Hohler offers some other details as well. It’s pretty clear now that it was time for Francona to leave, if only for the sake of his health. The acquisition of Carl Crawford is described as a Theo Epstein move, contradicting sports-radio chatter that Crawford must have been imposed on Theo by ownership. And it sounds like it’s long past time for Kevin Youkilis to apologize to Jacoby Ellsbury, privately and publicly.

Photo (cc) by Tim “Avatar” Bartel and republished here under a Creative Commons license. Some rights reserved.

It looks like Francona is leaving the Red Sox

Terry Francona

It looks like Terry Francona is leaving. And the most interesting take I’ve read this morning is by Gordon Edes of ESPN Boston, who makes it sound like Francona didn’t believe in some of the players that management saddled him with.

Edes writes that some of those in the executive suite believed the 2011 team “operated in a vacuum of clubhouse leadership. That in turn cultivated a climate lacking accountability, over which the manager presided with a curious sense of detachment, a marked departure from his previous approach, when he was fully engaged with his entire roster.”

OK, so that’s the case against Francona. But it begs a larger question: If this is true, why did he act that way? Did he simply not like this group? At least from a fan’s perspective, it didn’t seem that any of them were particularly loathsome except for John Lackey. And even Lackey is supposedly a much different presence among his teammates than when he’s throwing his hands up on the mound, lashing out at the media or filing for divorce from his seriously ill wife.

Certainly there have been suggestions that, after a certain point, Carl Crawford checked out. But who else? Nick Cafardo writes in the Boston Globe that the way the Sox babied Clay Buchholz was “nauseating,” which strikes me as a pretty weird thing to say about someone with cracked vertebrae in his spine. Then again, few in the media wanted to believe that Jacoby Ellsbury was really hurt in 2010. It’s safe to say Ellsbury proved them wrong, although some persist in the fantasy that Ellsbury simply got tougher mentally.

I’ve said it before, but my first choice would be for both Francona and Theo Epstein to stay with the team. My second choice would be for Francona to stay and Epstein to go. So I’m not happy about this.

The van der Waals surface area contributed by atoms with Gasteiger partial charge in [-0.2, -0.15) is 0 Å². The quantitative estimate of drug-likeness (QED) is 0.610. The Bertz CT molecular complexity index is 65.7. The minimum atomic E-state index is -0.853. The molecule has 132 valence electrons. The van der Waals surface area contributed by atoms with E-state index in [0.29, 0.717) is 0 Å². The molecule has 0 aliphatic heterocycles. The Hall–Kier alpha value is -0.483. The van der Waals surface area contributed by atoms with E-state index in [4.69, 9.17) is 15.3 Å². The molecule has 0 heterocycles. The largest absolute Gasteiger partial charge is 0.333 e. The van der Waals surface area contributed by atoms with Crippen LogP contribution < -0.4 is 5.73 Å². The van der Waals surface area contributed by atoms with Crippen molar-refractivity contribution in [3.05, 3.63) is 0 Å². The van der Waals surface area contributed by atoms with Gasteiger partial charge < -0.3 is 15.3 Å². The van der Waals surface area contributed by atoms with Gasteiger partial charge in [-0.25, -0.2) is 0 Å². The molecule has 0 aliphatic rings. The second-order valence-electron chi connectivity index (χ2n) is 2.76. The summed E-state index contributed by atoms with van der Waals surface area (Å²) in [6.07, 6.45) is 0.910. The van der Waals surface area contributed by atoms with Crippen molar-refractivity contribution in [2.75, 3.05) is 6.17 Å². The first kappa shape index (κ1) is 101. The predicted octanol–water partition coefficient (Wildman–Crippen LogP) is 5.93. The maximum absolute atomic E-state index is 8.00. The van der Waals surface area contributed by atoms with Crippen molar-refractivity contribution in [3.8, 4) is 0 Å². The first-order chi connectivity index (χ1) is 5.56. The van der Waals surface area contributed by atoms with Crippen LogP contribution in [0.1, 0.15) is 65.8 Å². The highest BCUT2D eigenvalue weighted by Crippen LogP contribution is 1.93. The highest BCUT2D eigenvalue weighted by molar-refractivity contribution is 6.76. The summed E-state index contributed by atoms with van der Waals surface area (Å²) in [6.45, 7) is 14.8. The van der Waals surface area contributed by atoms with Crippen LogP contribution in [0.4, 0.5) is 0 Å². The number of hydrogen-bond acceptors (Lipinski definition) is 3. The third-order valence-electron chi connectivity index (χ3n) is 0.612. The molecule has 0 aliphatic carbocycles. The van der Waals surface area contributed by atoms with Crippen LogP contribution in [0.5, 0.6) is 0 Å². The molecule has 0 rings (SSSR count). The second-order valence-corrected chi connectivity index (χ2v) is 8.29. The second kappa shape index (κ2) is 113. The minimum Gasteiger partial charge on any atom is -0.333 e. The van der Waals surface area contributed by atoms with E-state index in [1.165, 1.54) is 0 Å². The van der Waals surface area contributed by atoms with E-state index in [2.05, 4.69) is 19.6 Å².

I hope we’re going to hear a lot more about what was really going on in the clubhouse, especially during the disastrous September collapse. As for Francona, this is pure speculation, but I’ll bet he could have kept his job if he was willing to fight for it. Instead, it looks like he’ll end up with the White Sox, where he’ll be treated with the respect he’s earned as one of the best managers in baseball.

This just in: Red Sox fire Joe Morgan, express confidence that Butch Hobson will turn things around.

Photo (cc) 2009 by Keith Allison and republished here under a Creative Commons license. Some rights reserved.

Newt Gingrich. John Edwards. John Lackey.

If you know anything about Boston, then you know John Lackey will never be able to pitch here again. Good riddance. Have fun paying off his contract, Mr. Henry.

Who’s to blame? None of the above.

I haven’t written much about the Red Sox this year — at least not here. I’ve found that Twitter’s 140-character limit is a pretty good match for my baseball knowledge.

But with the team in free fall, I’ve been listening to a lot of sports radio. The consensus seems to be that Terry Francona bears some of the blame, and Theo Epstein a great deal more. Both propositions strike me as wrong. I’d say Francona is largely blameless — not entirely, but no one is perfect. And though Epstein clearly has had a bad couple of years given the way guys like John Lackey and Carl Crawford turned out, I don’t think he deserves that much of a thrashing either.

I could go on and on, but Earl Weaver explained it perfectly: “Momentum is the next day’s starting pitcher.” The Red Sox’ five-man rotation consists of three disasters and two aces, Josh Beckett and Jon Lester, who haven’t been at their best during the collapse. Notice I stayed away from saying that “they haven’t stepped up” or “they haven’t risen to the occasion.” Do we not think they’re giving it a full effort, or that they feel terrible about their recent failures? As for the disasters — well, that’s where Epstein has to look in the mirror over the winter and figure out what to do. Only the loss of Clay Buchholz was completely unanticipated.

Two other observations. Francona’s getting a lot of heat for not doing anything when Lackey stared him down the other night. Not doing anything? Tito had come out to remove Lackey, and he did. Mission accomplished. Seriously? As for the sloppiness and errors that have crept in, I think you’d have to be a robot not to be affected by being down by five or six runs early in every game. You’d like to think they players could rise above it and maintain focus, but they’re not really any different from the rest of us.

If it turns out to be true that Epstein used Peter Gammons to deflect the blame onto Francona, well, shame on him. Francona is the best manager in Red Sox history, and Epstein is among the best general managers in the business. I hope they’re both still here after the Sox’ likely playoff run comes to what we all imagine will be a short and ugly conclusion.